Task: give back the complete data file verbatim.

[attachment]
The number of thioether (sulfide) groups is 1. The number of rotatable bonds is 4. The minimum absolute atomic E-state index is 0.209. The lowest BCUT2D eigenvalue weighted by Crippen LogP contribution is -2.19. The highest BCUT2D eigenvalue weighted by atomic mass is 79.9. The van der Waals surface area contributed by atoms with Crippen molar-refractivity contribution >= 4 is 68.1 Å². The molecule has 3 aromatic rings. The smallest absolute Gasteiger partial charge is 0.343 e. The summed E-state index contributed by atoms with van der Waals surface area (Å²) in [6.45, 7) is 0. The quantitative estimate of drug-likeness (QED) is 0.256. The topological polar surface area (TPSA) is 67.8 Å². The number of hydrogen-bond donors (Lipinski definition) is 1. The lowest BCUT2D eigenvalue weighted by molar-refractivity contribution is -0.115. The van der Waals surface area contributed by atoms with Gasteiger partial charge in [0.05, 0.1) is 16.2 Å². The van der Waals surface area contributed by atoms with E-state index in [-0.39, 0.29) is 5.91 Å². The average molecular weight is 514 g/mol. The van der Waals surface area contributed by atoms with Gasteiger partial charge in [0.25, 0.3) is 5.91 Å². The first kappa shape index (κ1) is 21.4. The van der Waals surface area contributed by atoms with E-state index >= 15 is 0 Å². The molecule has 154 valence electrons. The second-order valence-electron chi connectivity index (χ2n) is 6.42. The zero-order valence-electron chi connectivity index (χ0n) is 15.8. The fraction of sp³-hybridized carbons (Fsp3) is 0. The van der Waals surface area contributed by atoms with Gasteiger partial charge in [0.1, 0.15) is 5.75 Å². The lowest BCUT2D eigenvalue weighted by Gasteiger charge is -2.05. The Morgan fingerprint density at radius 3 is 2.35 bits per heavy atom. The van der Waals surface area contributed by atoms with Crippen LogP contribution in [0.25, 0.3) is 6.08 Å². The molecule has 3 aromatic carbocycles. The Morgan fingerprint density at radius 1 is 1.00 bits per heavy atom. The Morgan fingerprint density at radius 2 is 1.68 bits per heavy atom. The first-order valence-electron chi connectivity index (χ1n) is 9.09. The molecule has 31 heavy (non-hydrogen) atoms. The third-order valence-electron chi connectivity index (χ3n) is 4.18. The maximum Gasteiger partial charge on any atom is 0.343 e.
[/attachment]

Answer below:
The number of thioether (sulfide) groups is 1. The number of rotatable bonds is 4. The minimum absolute atomic E-state index is 0.209. The lowest BCUT2D eigenvalue weighted by Crippen LogP contribution is -2.19. The highest BCUT2D eigenvalue weighted by atomic mass is 79.9. The van der Waals surface area contributed by atoms with Crippen molar-refractivity contribution >= 4 is 68.1 Å². The molecule has 3 aromatic rings. The smallest absolute Gasteiger partial charge is 0.343 e. The summed E-state index contributed by atoms with van der Waals surface area (Å²) in [6.45, 7) is 0. The quantitative estimate of drug-likeness (QED) is 0.256. The topological polar surface area (TPSA) is 67.8 Å². The number of hydrogen-bond donors (Lipinski definition) is 1. The lowest BCUT2D eigenvalue weighted by molar-refractivity contribution is -0.115. The van der Waals surface area contributed by atoms with Gasteiger partial charge in [0.05, 0.1) is 16.2 Å². The van der Waals surface area contributed by atoms with E-state index in [-0.39, 0.29) is 5.91 Å². The average molecular weight is 514 g/mol. The van der Waals surface area contributed by atoms with Gasteiger partial charge in [0.25, 0.3) is 5.91 Å². The first kappa shape index (κ1) is 21.4. The van der Waals surface area contributed by atoms with E-state index >= 15 is 0 Å². The molecule has 154 valence electrons. The second-order valence-electron chi connectivity index (χ2n) is 6.42. The zero-order valence-electron chi connectivity index (χ0n) is 15.8. The fraction of sp³-hybridized carbons (Fsp3) is 0. The van der Waals surface area contributed by atoms with Gasteiger partial charge in [0.1, 0.15) is 5.75 Å². The lowest BCUT2D eigenvalue weighted by Gasteiger charge is -2.05. The Morgan fingerprint density at radius 3 is 2.35 bits per heavy atom. The van der Waals surface area contributed by atoms with Crippen LogP contribution in [0.25, 0.3) is 6.08 Å². The molecule has 3 aromatic carbocycles. The Morgan fingerprint density at radius 1 is 1.00 bits per heavy atom. The Morgan fingerprint density at radius 2 is 1.68 bits per heavy atom. The first-order valence-electron chi connectivity index (χ1n) is 9.09. The molecule has 31 heavy (non-hydrogen) atoms. The third-order valence-electron chi connectivity index (χ3n) is 4.18. The maximum Gasteiger partial charge on any atom is 0.343 e.